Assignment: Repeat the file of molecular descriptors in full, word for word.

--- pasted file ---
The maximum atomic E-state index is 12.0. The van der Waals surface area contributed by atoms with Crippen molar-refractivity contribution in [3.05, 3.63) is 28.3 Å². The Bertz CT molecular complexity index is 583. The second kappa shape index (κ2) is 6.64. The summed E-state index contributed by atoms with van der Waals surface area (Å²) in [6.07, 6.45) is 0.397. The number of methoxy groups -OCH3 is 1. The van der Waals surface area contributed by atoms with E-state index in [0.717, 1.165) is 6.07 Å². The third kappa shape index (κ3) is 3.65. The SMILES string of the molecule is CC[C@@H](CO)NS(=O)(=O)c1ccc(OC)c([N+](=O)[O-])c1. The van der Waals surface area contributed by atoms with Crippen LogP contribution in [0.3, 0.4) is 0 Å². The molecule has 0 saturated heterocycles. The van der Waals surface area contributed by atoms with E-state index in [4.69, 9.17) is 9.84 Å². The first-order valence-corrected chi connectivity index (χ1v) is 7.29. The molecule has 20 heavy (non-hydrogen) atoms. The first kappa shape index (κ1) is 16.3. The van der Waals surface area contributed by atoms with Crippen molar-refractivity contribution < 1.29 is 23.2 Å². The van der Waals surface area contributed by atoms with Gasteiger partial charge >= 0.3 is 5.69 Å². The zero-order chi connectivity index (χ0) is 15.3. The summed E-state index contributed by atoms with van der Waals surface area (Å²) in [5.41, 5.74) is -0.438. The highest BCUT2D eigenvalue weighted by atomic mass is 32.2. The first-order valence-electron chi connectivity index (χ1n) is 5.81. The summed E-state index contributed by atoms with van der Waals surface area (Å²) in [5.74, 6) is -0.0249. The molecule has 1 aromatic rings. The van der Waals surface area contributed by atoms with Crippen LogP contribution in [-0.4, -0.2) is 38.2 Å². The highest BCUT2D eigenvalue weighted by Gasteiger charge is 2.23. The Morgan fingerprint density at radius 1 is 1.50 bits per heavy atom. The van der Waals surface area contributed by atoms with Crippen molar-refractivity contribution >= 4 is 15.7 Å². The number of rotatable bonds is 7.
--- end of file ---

The maximum atomic E-state index is 12.0. The van der Waals surface area contributed by atoms with Crippen molar-refractivity contribution in [3.05, 3.63) is 28.3 Å². The Bertz CT molecular complexity index is 583. The second kappa shape index (κ2) is 6.64. The summed E-state index contributed by atoms with van der Waals surface area (Å²) in [6.07, 6.45) is 0.397. The number of methoxy groups -OCH3 is 1. The van der Waals surface area contributed by atoms with E-state index in [0.717, 1.165) is 6.07 Å². The third kappa shape index (κ3) is 3.65. The SMILES string of the molecule is CC[C@@H](CO)NS(=O)(=O)c1ccc(OC)c([N+](=O)[O-])c1. The van der Waals surface area contributed by atoms with Crippen LogP contribution in [0.3, 0.4) is 0 Å². The molecule has 0 saturated heterocycles. The van der Waals surface area contributed by atoms with E-state index in [4.69, 9.17) is 9.84 Å². The first-order valence-corrected chi connectivity index (χ1v) is 7.29. The molecule has 20 heavy (non-hydrogen) atoms. The first kappa shape index (κ1) is 16.3. The van der Waals surface area contributed by atoms with Crippen molar-refractivity contribution < 1.29 is 23.2 Å². The van der Waals surface area contributed by atoms with Gasteiger partial charge >= 0.3 is 5.69 Å². The zero-order chi connectivity index (χ0) is 15.3. The summed E-state index contributed by atoms with van der Waals surface area (Å²) in [5.41, 5.74) is -0.438. The highest BCUT2D eigenvalue weighted by atomic mass is 32.2. The first-order valence-electron chi connectivity index (χ1n) is 5.81. The summed E-state index contributed by atoms with van der Waals surface area (Å²) in [5.74, 6) is -0.0249. The molecule has 1 aromatic rings. The van der Waals surface area contributed by atoms with Crippen LogP contribution in [-0.4, -0.2) is 38.2 Å². The highest BCUT2D eigenvalue weighted by Gasteiger charge is 2.23. The Morgan fingerprint density at radius 1 is 1.50 bits per heavy atom. The van der Waals surface area contributed by atoms with Crippen molar-refractivity contribution >= 4 is 15.7 Å². The number of rotatable bonds is 7.